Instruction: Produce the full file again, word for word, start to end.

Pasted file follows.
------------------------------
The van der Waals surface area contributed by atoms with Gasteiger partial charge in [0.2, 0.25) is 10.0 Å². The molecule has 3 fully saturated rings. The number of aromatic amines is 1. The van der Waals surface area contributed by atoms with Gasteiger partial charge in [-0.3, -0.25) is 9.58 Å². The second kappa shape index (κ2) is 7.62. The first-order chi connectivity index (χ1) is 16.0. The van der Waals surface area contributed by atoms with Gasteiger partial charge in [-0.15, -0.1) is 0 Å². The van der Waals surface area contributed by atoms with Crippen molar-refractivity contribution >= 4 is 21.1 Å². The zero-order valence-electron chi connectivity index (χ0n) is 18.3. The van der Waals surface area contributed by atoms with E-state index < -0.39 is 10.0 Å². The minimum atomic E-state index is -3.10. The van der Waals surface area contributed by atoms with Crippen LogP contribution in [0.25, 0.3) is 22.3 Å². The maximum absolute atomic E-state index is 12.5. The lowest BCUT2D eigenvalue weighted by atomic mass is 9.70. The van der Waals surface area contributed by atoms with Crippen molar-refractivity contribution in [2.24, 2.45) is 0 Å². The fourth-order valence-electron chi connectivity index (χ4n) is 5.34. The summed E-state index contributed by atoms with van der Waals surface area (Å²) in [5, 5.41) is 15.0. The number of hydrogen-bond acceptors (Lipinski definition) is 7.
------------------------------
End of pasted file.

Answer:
The van der Waals surface area contributed by atoms with Gasteiger partial charge in [0.2, 0.25) is 10.0 Å². The molecule has 3 fully saturated rings. The number of aromatic amines is 1. The van der Waals surface area contributed by atoms with Gasteiger partial charge in [-0.3, -0.25) is 9.58 Å². The second kappa shape index (κ2) is 7.62. The first-order chi connectivity index (χ1) is 16.0. The van der Waals surface area contributed by atoms with Gasteiger partial charge in [-0.15, -0.1) is 0 Å². The van der Waals surface area contributed by atoms with Crippen molar-refractivity contribution >= 4 is 21.1 Å². The zero-order valence-electron chi connectivity index (χ0n) is 18.3. The van der Waals surface area contributed by atoms with E-state index < -0.39 is 10.0 Å². The minimum atomic E-state index is -3.10. The van der Waals surface area contributed by atoms with Crippen LogP contribution in [0.25, 0.3) is 22.3 Å². The maximum absolute atomic E-state index is 12.5. The lowest BCUT2D eigenvalue weighted by atomic mass is 9.70. The van der Waals surface area contributed by atoms with Crippen molar-refractivity contribution in [2.24, 2.45) is 0 Å². The fourth-order valence-electron chi connectivity index (χ4n) is 5.34. The summed E-state index contributed by atoms with van der Waals surface area (Å²) in [5, 5.41) is 15.0. The number of hydrogen-bond acceptors (Lipinski definition) is 7.